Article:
The much talked about Maharashtra model of toppling a government is not the first one and the alleged topplers were its victims once in Gujarat where the then BJP leader Shankarsinh Vaghela revolted and led his pack of MLAs to Khajuraho. He became chief minister with the support of the Congress.
Vaghela led an exodus of BJP MLAs to the Congress in 1995 and formed the Rashtriya Janta Party. However, the BJP for the first time won a majority in Gujarat and Keshubhai Patel became the chief minister.
In a deja vu the main players have changed — first it was the Congress and now it is the BJP which is on a toppling spree since it gained power in 2014. The recent development in Maharashtra is somewhat of a replica of the 1995 Gujarat happenings where Eknath Shinde is just a role reversal but it has to be seen what is the ending, with merger with the BJP or a separate entity.
The spotlight has been on such political turmoil engineered by the parties which have been in power. The BJP has toppled many governments and failed in some states. Madhya Pradesh and Karnataka are examples where the MLAs of a party and alliance resigned to manufacture a majority for the BJP. It also tried to replicate it in Rajasthan but failed due to quick action by the Congress.
Earlier the Congress used to dismiss state governments using Article 356 but since the Bommai judgment defection has been the most used weapon. The anti-defection law could not stop MLAs from switching sides. The northeast and Goa are examples where the governments changed overnight. Arunachal Pradesh and Manipur are examples of this.
The recent attempt to break the Congress in Goa was averted despite the BJP being the ruling party. The BJP has not lost hope although the Congress averted a possible revolt by its MLAs in Goa for the time being, but the BJP claims that the opposition lawmakers are still in touch with it.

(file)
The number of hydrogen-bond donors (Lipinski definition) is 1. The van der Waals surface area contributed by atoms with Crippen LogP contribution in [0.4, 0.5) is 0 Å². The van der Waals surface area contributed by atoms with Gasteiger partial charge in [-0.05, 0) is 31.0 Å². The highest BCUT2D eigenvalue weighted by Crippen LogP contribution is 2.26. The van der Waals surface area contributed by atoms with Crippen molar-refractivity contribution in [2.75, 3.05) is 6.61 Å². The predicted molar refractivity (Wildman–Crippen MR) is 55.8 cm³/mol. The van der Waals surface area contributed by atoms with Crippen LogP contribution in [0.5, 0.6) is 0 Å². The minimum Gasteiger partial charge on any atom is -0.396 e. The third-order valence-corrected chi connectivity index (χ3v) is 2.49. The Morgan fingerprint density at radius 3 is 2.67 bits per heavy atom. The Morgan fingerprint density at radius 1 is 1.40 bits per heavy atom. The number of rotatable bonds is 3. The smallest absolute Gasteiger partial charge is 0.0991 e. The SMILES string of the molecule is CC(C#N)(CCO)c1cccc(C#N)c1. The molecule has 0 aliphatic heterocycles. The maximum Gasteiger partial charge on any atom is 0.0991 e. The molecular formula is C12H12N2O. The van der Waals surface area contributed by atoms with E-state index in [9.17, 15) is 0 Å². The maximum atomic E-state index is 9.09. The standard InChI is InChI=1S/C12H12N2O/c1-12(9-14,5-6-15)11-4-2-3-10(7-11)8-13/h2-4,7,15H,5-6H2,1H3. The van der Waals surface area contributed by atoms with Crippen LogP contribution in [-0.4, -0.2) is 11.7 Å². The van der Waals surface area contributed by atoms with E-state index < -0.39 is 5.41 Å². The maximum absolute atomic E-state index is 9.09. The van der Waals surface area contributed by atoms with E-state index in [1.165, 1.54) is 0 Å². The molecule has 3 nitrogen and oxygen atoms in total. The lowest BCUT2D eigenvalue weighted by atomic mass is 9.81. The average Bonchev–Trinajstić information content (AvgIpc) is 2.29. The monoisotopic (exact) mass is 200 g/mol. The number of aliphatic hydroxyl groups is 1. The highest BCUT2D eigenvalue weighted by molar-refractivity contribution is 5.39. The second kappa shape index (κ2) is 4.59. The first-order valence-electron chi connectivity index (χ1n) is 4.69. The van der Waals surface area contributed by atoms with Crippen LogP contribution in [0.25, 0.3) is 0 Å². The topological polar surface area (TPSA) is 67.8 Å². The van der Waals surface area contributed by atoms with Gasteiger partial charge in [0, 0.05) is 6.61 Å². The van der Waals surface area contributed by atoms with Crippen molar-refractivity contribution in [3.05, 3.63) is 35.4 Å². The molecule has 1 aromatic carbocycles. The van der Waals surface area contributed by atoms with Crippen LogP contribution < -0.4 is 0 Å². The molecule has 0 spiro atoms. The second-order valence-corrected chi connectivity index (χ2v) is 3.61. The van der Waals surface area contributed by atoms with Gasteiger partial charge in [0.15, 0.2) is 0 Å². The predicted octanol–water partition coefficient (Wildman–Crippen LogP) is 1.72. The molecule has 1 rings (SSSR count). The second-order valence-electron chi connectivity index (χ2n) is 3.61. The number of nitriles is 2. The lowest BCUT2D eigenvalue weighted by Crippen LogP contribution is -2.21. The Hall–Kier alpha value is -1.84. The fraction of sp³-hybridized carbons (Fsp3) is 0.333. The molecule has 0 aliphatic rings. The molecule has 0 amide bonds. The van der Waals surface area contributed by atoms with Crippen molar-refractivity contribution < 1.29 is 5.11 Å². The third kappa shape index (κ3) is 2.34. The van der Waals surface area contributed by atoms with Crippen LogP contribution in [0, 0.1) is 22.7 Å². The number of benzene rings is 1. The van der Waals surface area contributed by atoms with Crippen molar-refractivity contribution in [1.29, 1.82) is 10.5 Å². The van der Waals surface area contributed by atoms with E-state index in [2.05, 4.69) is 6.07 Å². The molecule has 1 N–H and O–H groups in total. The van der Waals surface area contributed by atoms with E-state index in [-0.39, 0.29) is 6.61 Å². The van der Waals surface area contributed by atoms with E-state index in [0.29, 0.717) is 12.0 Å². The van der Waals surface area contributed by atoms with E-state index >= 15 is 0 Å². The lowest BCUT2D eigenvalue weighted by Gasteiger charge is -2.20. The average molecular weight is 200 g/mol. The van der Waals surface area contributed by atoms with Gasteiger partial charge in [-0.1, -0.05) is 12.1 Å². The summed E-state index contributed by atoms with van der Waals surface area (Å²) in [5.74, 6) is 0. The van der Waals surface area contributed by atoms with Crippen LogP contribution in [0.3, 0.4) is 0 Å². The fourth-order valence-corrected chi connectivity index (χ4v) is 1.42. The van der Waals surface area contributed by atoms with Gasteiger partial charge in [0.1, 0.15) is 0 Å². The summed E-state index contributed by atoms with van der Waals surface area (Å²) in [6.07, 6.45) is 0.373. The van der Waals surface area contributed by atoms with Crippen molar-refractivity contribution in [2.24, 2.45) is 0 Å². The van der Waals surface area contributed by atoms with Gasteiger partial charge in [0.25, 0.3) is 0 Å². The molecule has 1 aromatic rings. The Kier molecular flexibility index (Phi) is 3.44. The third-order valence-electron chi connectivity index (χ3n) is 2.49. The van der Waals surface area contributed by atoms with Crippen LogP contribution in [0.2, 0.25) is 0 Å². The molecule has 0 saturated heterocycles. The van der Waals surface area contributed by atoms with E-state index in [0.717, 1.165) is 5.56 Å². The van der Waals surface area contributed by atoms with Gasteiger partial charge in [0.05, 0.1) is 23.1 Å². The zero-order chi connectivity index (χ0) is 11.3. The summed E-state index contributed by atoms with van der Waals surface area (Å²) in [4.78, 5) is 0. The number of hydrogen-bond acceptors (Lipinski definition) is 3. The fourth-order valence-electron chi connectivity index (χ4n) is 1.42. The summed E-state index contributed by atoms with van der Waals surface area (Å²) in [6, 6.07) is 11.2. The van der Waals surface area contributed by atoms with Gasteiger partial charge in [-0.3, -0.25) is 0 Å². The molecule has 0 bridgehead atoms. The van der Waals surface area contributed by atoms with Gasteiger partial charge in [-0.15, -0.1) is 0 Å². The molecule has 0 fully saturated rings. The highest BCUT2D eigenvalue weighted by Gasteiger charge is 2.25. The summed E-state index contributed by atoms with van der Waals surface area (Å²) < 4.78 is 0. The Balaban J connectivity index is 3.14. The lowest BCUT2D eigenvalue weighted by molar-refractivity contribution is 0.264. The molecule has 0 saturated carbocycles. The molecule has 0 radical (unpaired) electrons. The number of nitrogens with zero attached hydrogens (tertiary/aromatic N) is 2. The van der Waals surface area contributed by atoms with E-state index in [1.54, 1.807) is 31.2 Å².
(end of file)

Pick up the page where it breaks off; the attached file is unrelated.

All the Congress MLAs except former chief minister Digambar Kamat attended a meeting called by senior party leaders Mukul Wasnik and Dinesh Gundu Rao.
“Will the Congress party answer, why would we do this (defection)? Is the BJP short of a majority in Goa? The BJP government is comfortably placed in the Goa assembly. We have 25 MLAs in the 40-member Goa assembly,” a BJP leader said.
However, he said that some Congress MLAs are in touch with the BJP as they are not happy with their leadership.
“It looks like the crisis in the Goa Congress may have been resolved for the time being but some of their MLAs are still in touch with us,” he said.
Congress leader Malllikarjun Kharge said about the Maharashtra coup, “Destabilising democratically elected state governments has become a habit for the BJP. From Karnataka, MP, Goa, Manipur, Arunachal, to Puducherry, this undemocratic poaching and horse trading of MLAs is utterly disgraceful.”
The BJP leaders in states like Tamil Nadu and Telangana are boasting about the model which can be replicated in these states. BJP leader K Annamalai said, “there are many Eknath Shinde’s in the DMK,” creating a furore in the state.
In the political coup in Madhya Pradesh, Congress leader Jyotiraditya Scindia led a pack of MLAs to enable the fall of the Congress government in the state, which was formed after 15 years of BJP rule in 2018. But all the rebels had to resign and seek re-election. The same thing happened in Karnataka but in Rajasthan Congress Chief Minister Ashok Gehlot outplayed the BJP in the game of thrones.
In Uttar Pradesh ahead of the 2007 polls when the BSP gained a full majority, it was a game of musical chairs with the BSP breaking up into many factions and supporting the BJP led government as an entity of Jantantrik BSP and the Congress breakaway faction led by Naresh Agarwal as the Loktantrik Congress.
Jagdambika Pal was installed as the chief minister with the help of the Samajwadi Party but could not sustain it for a day and after the SC’s intervention could not prove his majority. At the same time Inder Kumar Gujral was the Prime Minister supported by the Congress but then BJP leader and former Prime Minister Atal Bihari Vajpayee sat on protest. He too lost his 13-day government in 1996 as he could not prove his majority. In his next stint in 1998 his 13-month-old government lost the floor test but he said that he did not indulge in horse trading. He was again elected in 1999 and ran his government till 2004.
Prior to the so called Maharashtra model the role of governors was important as their reports mattered in using Article 356. In 1998 then governor Romesh Bhandari dismissed the Kalyan Singh government.